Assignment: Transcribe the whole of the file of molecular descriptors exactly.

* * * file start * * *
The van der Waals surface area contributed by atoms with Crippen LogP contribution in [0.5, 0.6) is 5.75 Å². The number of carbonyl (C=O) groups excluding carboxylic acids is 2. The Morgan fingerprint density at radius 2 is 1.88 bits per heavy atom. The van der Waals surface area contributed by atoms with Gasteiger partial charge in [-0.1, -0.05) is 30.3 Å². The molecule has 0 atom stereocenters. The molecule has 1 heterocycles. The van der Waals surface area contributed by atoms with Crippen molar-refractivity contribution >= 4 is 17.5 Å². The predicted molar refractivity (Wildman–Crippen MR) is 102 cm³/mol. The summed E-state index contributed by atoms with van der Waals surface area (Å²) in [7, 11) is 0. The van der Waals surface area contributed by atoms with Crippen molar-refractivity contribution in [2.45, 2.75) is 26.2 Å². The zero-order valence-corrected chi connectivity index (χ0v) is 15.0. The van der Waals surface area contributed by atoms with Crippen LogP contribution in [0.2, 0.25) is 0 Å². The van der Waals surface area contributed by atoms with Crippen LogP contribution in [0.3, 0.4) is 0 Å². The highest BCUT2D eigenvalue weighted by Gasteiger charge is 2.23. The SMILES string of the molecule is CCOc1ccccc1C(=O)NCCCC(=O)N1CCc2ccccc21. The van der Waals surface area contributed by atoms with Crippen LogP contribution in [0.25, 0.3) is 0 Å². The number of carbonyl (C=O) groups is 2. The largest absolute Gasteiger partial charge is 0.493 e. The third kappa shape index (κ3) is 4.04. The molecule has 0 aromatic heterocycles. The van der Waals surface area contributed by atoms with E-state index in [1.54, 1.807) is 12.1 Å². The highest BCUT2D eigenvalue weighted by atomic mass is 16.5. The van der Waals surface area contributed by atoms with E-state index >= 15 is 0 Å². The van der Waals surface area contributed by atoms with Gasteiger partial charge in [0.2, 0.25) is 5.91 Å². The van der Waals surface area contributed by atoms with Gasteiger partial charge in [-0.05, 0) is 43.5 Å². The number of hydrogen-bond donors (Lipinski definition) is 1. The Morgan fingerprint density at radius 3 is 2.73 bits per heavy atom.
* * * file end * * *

The van der Waals surface area contributed by atoms with Crippen LogP contribution in [0.5, 0.6) is 5.75 Å². The number of carbonyl (C=O) groups excluding carboxylic acids is 2. The Morgan fingerprint density at radius 2 is 1.88 bits per heavy atom. The van der Waals surface area contributed by atoms with Gasteiger partial charge in [-0.1, -0.05) is 30.3 Å². The molecule has 0 atom stereocenters. The molecule has 1 heterocycles. The van der Waals surface area contributed by atoms with Crippen molar-refractivity contribution >= 4 is 17.5 Å². The predicted molar refractivity (Wildman–Crippen MR) is 102 cm³/mol. The summed E-state index contributed by atoms with van der Waals surface area (Å²) in [7, 11) is 0. The van der Waals surface area contributed by atoms with Crippen molar-refractivity contribution in [2.45, 2.75) is 26.2 Å². The zero-order valence-corrected chi connectivity index (χ0v) is 15.0. The van der Waals surface area contributed by atoms with Crippen LogP contribution in [0.2, 0.25) is 0 Å². The van der Waals surface area contributed by atoms with Crippen LogP contribution in [0.3, 0.4) is 0 Å². The highest BCUT2D eigenvalue weighted by Gasteiger charge is 2.23. The SMILES string of the molecule is CCOc1ccccc1C(=O)NCCCC(=O)N1CCc2ccccc21. The van der Waals surface area contributed by atoms with Crippen LogP contribution in [0.25, 0.3) is 0 Å². The number of carbonyl (C=O) groups is 2. The largest absolute Gasteiger partial charge is 0.493 e. The third kappa shape index (κ3) is 4.04. The molecule has 0 aromatic heterocycles. The van der Waals surface area contributed by atoms with E-state index in [1.54, 1.807) is 12.1 Å². The highest BCUT2D eigenvalue weighted by atomic mass is 16.5. The van der Waals surface area contributed by atoms with E-state index >= 15 is 0 Å². The van der Waals surface area contributed by atoms with Gasteiger partial charge in [0.2, 0.25) is 5.91 Å². The van der Waals surface area contributed by atoms with Gasteiger partial charge in [-0.05, 0) is 43.5 Å². The number of hydrogen-bond donors (Lipinski definition) is 1. The Morgan fingerprint density at radius 3 is 2.73 bits per heavy atom.